Introduction: How to Grow Apple Trees From Seed
Hello! This tutorial will show you how to grow apple trees from seed.
First, here are a few things you should know:
-If you grow an apple tree from seed, it probably won't grow the same type of tree. This is because apple seeds don't grow true, which means that every seed is unique.
-Since you're growing a whole new variety of apple tree, it's possible it might take 10-15 years to actually fruit, if it even does fruit. You aren't guaranteed that it will!
-Statistically, only about 30% of the seeds successfully germinate. And some that successfully germinate may not live long afterwards. Don't be scared off, when I started I had around twenty seeds and after a month i ended up with only five seedlings. This is completely natural, don't give up!
-If your trees do eventually produce fruit, you aren't guaranteed they will taste good. Since you've created a whole new variety, there's no sure way to tell!
Now, to start!
Step 1: Germinating the Seeds
To start, you're going to need to gather a few things:
-A plastic sandwich bag
-Somewhere cold, like a refrigerator
First, you need to gather the apple seeds. Some apples may only have a couple, while others may have six or seven! I usually use four or five apples worth. Whatever you do, make sure not to damage the seeds, as they most likely won't ever grow. It's best if you cut the apple with an apple cutter, or eat the apple down to the core then split it in half with force. You can use a knife if you wish, but it might damage the seeds. Once you've gathered your apple seeds, make sure to wash any remains of the fruit so that they don't rot. I find it easiest to use a small strainer, so that you don't lose any of the seeds.
Now that your seeds are prepped and ready, you will need to prepare your paper towel. All you need to do is stick it under a faucet so it becomes slightly damp. Then you will need to squeeze most of the water out so there isn't too much moisture. Once you've done that, you can place the seeds on the napkin, and then fold it up and place it inside of the sandwich bag.
Now that it's in the sandwich bag, make sure it's sealed up and place it inside of your refrigerator. You can expect to wait up to two months before you see any signs of growth. Essentially what you're doing is simulating nature. When apples mature and fall from the tree, they decompose yet the seeds remain on the ground. Unless animals get to them first, they remain on the ground throughout winter. Once spring hits, the seeds come out of dormancy and start to sprout! Essentially, they're programmed to germinate after a period of coldness. Make sure to check on them around once a week, and if any seeds start to rot, it would be best to remove them and replace the paper towel so the rest of the seeds don't rot as well. Also keep an eye on the moisture level, if it seems a little dry you should add a small amount of water to it.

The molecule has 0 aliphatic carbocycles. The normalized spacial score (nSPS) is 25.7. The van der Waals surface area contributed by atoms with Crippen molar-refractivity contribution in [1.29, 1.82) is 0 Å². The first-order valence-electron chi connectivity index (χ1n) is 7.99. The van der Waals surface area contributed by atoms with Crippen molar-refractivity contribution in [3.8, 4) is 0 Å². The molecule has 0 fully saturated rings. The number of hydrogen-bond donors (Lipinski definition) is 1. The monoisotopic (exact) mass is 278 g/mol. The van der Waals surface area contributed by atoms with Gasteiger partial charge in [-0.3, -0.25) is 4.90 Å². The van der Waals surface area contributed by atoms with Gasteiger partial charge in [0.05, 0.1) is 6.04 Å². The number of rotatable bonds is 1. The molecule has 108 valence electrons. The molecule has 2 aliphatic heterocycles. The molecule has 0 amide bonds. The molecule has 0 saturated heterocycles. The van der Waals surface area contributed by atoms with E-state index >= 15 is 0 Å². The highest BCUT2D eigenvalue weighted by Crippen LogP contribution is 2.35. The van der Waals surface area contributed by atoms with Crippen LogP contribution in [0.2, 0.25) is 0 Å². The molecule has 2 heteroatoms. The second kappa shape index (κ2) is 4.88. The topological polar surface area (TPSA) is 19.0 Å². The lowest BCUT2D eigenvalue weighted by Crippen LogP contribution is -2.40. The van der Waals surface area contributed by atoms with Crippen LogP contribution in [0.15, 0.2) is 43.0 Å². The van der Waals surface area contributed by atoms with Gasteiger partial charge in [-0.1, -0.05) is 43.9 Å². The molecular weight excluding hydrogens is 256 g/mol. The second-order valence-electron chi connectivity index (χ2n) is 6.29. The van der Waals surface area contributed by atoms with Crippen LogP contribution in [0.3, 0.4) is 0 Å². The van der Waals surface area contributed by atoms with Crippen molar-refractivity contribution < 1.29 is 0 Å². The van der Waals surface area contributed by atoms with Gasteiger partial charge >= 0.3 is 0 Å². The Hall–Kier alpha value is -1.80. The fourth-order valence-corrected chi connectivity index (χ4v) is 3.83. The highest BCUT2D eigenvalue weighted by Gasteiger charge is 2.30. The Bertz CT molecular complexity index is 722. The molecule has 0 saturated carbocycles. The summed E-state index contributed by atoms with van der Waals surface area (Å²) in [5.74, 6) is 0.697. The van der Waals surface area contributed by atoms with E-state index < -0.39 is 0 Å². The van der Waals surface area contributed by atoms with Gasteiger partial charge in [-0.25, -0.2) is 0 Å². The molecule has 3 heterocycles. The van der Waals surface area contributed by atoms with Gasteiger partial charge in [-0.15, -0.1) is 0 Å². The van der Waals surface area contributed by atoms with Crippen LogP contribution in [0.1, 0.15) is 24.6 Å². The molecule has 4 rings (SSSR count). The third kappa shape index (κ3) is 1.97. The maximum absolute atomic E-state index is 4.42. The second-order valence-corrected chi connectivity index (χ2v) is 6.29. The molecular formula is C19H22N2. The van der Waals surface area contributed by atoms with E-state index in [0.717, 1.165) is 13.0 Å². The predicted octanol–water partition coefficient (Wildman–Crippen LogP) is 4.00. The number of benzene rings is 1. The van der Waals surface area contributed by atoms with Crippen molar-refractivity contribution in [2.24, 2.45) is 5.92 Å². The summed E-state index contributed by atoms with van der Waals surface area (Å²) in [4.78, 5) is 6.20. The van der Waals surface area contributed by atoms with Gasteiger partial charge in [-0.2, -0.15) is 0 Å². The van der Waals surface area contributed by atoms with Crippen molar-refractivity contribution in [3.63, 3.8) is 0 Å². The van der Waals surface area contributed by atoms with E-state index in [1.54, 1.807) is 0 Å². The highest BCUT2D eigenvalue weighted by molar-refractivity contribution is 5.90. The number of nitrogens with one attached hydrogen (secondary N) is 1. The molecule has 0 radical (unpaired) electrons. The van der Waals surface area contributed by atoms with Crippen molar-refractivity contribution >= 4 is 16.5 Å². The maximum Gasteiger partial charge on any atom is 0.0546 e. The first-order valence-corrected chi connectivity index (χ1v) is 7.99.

I checked on my seeds after a month, and it turns out they all sprouted! But don't be surprised if they don't before, or even after the first two months. If they haven't, it's okay! They really aren't supposed to sprout yet. Take the bag out of the refrigerator and place it in a sunny location. South facing windowsills work best, but any sunny location will do. Blow some air into it (which creates a mini greenhouse), and then seal it up.
Leave them in the bag until they sprout. They should start sprouting within two weeks. If they haven't all sprouted within a month and a half, the ones that haven't probably never will. You can pitch them if you wish, or just leave them to see if they finally sprout.
Step 2: Planting the Seeds
After the seeds have sprouted, you can plant them right away. Generally, it doesn't matter what direction you plant them in as eventually they will make their way up, but it's best to plant them root-end down. (That little green bit poking out of the seed? That's the root!)
It would be best to plant them individually in a cell tray, but if you wish to plant them in one pot until they're more established that works as well! Generally you can fit three or four in a decently sized pot, just make sure they have room to grow as once you have them covered it's best to leave them sit until they're much more mature.
I planted mine about half an inch deep, but I wouldn't go much further as the seeds will probably die before they finally poke out of the dirt. Keep these seedlings inside for the first month or two, as they're quite fragile and will need some time to grow.
Step 3: Saplings!
With luck, it's been a few months and your saplings have grown quite a bit! Now it's time to think about planting them outside. The best time to plant them depends on when you first started the seeds. It's generally a good idea to plant them in the spring (once all dangers of frost have passed) so that they have the whole summer to establish a good root system before winter, but it's also alright to plant mid-summer. However I would not recommend planting any later as the cold temperatures of winter will most likely kill them if they aren't established! If you started too late in the year, the plants should survive the winter inside. Once the saplings are a foot tall, they should be alright to plant. I would put some sort of mesh around them at first, because I learned from first-hand experience that deer enjoy the saplings quite a lot!
Now, as I originally stated, the seeds never grow true to their parent plant, so there's no telling what kind of apple you're going to end up with, if one at all. Most people who grow apple trees from seed are only doing so for a rootstock, which is used to graft a branch from a specific variety of tree onto to create another tree of the same fruit. If you wish to learn more about grafting, Progressive Farmer has a fantastic tutorial that can be found Here.
Enjoy your trees, and good luck!
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